How do we mobiliZe the next generation for missions?

Scores of older missionaries track their “call” to a time when, sitting at the family dinner table spellbound, listening to stories from the jungles of Africa, they too felt called to the excitement of fulltime missions. Unfortunately, today’s kids rarely get this up-close contact with missionaries. How do we mobilize the next generation?

When we began KidZ At Heart almost a decade ago, Becki and I became the missions project for the kindergarten classes at our sending church. Before my first “official” trip, we visited the kindergartners to show them my passport and told them what I would be doing. I asked the boys and girls to pray for my trip, but I have to admit it was a somewhat perfunctory request.

May not be a picture of my actual plane! But in my mind...

After two weeks of ministry in Africa, my traveling companion and I were ready to go home. Our plane left Johannesburg for the first of four flights. As we approached the Nairobi runway, the plane pulled up sharply. The captain’s explanation: “Ladies and gentlemen, we regret to inform you we have no landing gear and will need to circle the airport while we prepare for an emergency landing. We suggest you pray!” (I instantly volunteered to “chair” that committee!)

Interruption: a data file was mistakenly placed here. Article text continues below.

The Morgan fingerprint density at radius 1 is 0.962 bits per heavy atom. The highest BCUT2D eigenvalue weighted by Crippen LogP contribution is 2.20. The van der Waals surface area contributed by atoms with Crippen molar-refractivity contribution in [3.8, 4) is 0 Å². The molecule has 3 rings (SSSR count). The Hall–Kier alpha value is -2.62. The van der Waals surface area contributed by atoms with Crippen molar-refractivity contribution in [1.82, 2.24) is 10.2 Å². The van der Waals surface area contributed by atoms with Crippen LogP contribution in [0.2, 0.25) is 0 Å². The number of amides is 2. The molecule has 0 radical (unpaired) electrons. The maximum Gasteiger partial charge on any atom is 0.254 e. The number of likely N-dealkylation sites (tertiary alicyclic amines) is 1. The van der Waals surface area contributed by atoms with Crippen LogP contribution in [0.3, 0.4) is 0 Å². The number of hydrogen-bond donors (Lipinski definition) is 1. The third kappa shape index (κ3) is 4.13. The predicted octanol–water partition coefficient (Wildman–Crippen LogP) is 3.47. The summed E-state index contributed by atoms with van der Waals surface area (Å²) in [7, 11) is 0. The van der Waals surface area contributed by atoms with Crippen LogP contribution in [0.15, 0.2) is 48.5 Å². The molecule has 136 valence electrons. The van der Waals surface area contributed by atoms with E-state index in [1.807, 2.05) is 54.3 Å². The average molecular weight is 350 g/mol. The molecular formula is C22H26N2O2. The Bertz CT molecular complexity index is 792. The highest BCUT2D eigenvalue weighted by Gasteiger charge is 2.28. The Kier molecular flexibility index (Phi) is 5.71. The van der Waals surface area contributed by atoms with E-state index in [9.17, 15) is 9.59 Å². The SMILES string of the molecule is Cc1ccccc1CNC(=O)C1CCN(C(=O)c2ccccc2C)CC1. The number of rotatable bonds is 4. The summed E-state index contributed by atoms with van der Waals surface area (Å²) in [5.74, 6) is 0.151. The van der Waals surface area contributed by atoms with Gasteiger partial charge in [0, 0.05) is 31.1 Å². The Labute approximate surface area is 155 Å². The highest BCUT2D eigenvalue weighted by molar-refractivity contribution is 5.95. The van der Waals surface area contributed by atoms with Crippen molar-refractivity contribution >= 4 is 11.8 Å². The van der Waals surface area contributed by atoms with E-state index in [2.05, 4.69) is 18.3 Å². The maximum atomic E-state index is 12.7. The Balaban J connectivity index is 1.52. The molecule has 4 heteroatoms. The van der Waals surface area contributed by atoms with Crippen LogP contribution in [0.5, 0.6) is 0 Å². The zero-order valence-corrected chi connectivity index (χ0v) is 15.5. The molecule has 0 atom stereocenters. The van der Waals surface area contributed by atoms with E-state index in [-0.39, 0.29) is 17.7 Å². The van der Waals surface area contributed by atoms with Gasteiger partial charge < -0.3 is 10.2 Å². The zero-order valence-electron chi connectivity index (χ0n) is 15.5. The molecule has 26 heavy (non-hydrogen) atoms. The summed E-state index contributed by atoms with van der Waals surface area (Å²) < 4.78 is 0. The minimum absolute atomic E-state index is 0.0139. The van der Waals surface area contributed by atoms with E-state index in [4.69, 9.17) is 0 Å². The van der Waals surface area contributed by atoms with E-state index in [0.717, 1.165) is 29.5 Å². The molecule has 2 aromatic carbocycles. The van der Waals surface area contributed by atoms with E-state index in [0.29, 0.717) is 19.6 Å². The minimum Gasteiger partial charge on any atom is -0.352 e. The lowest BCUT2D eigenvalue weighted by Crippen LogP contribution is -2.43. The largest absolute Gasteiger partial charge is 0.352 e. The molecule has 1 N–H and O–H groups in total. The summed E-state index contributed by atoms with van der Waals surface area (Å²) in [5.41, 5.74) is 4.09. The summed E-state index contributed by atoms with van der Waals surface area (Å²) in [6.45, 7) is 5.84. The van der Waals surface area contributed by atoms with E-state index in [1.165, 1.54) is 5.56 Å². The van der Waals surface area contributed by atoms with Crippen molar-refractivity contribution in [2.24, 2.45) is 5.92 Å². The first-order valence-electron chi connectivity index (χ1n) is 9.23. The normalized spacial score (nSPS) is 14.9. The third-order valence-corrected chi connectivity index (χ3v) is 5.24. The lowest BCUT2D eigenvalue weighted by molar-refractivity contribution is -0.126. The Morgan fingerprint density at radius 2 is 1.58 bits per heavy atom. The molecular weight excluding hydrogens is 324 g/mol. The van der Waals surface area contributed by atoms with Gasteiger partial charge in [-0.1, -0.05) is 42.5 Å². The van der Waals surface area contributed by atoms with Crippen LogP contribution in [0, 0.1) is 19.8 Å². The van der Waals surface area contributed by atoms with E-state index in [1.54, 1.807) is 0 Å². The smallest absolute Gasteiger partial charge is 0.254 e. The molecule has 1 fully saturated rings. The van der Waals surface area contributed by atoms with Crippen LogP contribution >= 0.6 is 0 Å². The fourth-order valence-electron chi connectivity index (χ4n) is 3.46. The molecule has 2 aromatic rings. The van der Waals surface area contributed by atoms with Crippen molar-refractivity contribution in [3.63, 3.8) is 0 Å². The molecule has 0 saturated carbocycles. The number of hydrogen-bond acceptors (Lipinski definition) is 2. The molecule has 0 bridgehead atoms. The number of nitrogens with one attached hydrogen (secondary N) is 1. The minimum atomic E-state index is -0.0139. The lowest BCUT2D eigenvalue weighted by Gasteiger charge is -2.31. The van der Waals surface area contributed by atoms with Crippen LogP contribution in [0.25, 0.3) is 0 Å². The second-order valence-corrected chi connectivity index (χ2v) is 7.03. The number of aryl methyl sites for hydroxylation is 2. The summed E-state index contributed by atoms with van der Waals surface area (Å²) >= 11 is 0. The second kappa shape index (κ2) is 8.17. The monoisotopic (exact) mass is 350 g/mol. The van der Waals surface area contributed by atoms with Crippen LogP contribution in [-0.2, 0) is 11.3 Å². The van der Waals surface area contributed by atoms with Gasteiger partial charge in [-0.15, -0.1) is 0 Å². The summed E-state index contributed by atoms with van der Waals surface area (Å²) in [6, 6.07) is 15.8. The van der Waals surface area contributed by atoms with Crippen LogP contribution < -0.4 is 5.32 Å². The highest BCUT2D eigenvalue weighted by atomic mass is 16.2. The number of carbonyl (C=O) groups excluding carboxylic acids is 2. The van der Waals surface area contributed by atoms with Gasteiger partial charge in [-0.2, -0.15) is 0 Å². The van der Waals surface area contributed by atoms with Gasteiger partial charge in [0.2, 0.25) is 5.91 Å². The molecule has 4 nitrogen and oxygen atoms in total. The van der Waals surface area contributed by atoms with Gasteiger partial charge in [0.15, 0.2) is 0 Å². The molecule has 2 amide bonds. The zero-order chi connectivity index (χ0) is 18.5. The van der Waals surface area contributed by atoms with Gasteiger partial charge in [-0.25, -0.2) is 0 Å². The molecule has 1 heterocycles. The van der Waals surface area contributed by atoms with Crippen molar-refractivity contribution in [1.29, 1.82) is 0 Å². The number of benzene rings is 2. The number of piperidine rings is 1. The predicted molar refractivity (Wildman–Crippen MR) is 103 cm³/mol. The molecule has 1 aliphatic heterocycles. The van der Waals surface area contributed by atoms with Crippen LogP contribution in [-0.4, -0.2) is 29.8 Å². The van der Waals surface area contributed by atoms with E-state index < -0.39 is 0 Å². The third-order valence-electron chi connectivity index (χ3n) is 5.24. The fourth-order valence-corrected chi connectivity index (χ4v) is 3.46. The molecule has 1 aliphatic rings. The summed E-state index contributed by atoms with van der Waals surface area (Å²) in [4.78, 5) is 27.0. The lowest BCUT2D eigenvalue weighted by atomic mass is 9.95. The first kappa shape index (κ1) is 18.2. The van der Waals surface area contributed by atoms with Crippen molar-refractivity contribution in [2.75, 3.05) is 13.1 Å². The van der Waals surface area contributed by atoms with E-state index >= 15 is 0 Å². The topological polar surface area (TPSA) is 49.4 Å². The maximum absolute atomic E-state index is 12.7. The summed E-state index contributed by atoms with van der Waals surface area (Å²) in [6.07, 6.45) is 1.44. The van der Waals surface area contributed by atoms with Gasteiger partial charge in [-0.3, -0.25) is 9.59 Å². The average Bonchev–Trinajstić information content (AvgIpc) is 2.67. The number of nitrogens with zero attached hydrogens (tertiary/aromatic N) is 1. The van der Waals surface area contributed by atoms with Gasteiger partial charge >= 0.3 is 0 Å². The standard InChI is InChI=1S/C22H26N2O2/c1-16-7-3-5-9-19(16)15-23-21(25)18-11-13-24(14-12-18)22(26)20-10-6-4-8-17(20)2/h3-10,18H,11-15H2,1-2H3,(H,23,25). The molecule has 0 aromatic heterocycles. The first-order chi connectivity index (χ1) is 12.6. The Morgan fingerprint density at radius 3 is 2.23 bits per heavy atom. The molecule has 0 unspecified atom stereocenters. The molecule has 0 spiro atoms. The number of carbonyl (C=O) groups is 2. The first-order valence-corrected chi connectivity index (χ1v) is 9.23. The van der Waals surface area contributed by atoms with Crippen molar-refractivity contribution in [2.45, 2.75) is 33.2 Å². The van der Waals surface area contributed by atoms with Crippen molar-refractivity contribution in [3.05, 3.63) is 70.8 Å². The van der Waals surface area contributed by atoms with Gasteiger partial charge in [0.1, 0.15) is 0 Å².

The flight crew did an admirable job of preparing us for this landing. Orange emergency cards emerged and were taken very seriously. A young attendant crawled the aisle, pushing luggage under seats. A young lady showed each passenger which emergency exit to use. We practiced the “emergency position” with hands behind heads, heads down. (I understand now that this is primarily to preserve teeth for dental-record verification. I’ve told Becki if this should happen to me again, my body will be the one with no teeth, but seated in a more comfortable position.)
I’ll admit it. I wrote a goodbye letter to Becki and the girls. I was scared (even moreso when I saw the inadequate emergency equipment standing by to help). I was confused (why would God allow this to happen).

And I prayed. For some unknown reason, I asked God to have people at home pray for me.

When I shared this story back at church, two families came told me their kindergartners had demanded the family stop and pray for me at just about the time of the landing. These kids truly experienced what it means to be missionary “senders.”

That event was formative for KidZ At Heart. We want children to value God’s love for the world, and we realized values are formed through relationships. To impact kids for missions, we need to model the lifestyle and allow them to observe. There’s something special for little Susie as she prays for Teacher Tom on his short-term missions trip. And there’s nothing like Teacher Tom’s enthusiasm as he returns changed and shares his experiences with his class.

Do you want your kids to embrace God’s plan for the world? Show them the way!


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